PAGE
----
BYU, led by emergent junior Jonathan Tavernari (17.5 ppg, 6.8 rpg), is 10-1 and playing some solid defense.
The America East just might feature the country's hottest race for a single bid. After struggling to a 41-74 noncon record last season, teams from this conference scheduled remarkably well, choosing only games they stood a chance to win and staying away from playing too many non-Div. I teams. This season, the AE's winning percentage has consistently hovered around .500. Six of the nine teams have records of .500 or better, including old familiar champions like Vermont (6-3) and Albany (8-4).
Reasons to brag
The Atlantic 10 is doing it again. A-10 teams are taking it to ranked opponents -- look at Xavier's wins over four BCS schools (Missouri, Va. Tech, Cincinnati and Auburn), as well as those of UMass (beat Kansas), Dayton (Marquette) and Temple (Tennessee). The conference's depth and dangerousness have been on full display -- check out its perfect 3-0 record against the Big Ten. If the league table doesn't end up with a giant tangle of 8-8s, as was the case last season, the Big Dance could experience a true A-10 invasion of four or more teams.
A couple of the teams chasing Davidson in the Southern Conference have boast-worthy results early on. The College of Charleston is 10-1, including a 5-0 mark away from its sparkly new Carolina First Center. Chattanooga may have started 0-5, but it exposed the Wildcats' defense in a 100-95 losing effort on Dec. 13, the first game all its players and new transfers were eligible. The Mocs are certainly eyeing that Jan. 28 home date with Davidson. SoCon contenders are lining up to make sure that Stephen Curry & Co. don't go on a 20-0 tear through the league again.
Presbyterian, a school that made the leap to Division I just last season, spent its first season on an endless road trip, going 5-25 with all five wins coming at home. With newfound provisional membership in the Big South, the Blue Hose already have matched their 2007-08 win total with a 5-7 record (2-0 BSC). Al'Lonzo Coleman, a 6-foot-7 sophomore paint presence, has been a standout with 15.8 ppg and 7.4 rpg, but head coach Gregg Nibert plans to redshirt him next season so he'll be eligible for Presby's first postseason-eligible season in 2011-12. The current record is nice, but they're hoping to brag about a shock NCAA bid in three years.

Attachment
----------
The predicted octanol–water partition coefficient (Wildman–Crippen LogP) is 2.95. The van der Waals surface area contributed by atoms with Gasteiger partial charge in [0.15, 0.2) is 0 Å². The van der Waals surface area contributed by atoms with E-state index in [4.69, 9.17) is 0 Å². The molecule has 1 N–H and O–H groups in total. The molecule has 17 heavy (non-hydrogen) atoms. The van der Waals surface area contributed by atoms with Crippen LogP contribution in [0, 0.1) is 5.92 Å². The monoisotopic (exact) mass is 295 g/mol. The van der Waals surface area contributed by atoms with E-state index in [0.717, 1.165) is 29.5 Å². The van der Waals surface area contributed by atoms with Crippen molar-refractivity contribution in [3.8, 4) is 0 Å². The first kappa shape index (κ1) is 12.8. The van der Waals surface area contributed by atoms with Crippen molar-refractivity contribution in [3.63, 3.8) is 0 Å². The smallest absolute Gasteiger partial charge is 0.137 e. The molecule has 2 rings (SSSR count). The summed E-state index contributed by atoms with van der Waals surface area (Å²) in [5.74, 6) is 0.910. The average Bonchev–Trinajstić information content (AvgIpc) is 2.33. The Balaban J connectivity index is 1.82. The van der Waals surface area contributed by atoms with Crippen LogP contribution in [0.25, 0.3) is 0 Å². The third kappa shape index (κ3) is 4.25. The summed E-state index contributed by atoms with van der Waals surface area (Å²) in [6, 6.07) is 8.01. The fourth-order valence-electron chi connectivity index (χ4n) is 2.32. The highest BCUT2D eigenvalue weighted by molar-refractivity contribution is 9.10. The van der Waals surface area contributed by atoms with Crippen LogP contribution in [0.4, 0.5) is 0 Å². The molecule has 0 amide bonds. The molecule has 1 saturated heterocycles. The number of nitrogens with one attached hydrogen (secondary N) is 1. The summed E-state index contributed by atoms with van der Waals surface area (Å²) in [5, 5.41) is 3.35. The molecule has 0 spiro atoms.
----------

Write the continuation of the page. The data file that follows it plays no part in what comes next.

Reasons to worry
The Mid-American Conference: The best and toughest perennial one-bid league in the country got a No. 9 seed out of Kent State last season. This season has been a major step backward. With a noncon winning percentage of .364 (40-70) and no wins over power-conference opponents, the MAC has melted like cheese. Miami (Ohio), after coming close at UCLA and blowing out Temple on the road, was poised to be the league's saving grace. But the RedHawks struggled mightily Saturday in an 82-46 blowout loss at West Virginia marked with poor guard play.
Memphis: The national runner-up Tigers are used to treating the Conference USA championship as a birthright, winning three consecutive titles since the Big East exodus of 2005 stripped away strong competition (such as Louisville and Cincinnati). But with CDR and D-Rose off in the NBA, the young Tigers are 7-3 and are struggling through some severe shooting problems (at least the free-throw percentage is up four percentage points to 65.6). UTEP has posted strong wins over Saint Mary's and Texas Tech; former Auburn transfer Kelvin Lewis is lighting it up for 7-1 Houston, an older and wiser team coming off a 24-win season and a College Basketball Invitation run. Could this finally be the season that the Tigers hear footsteps in the "new" C-USA?
Kyle Whelliston is a contributor to ESPN.com.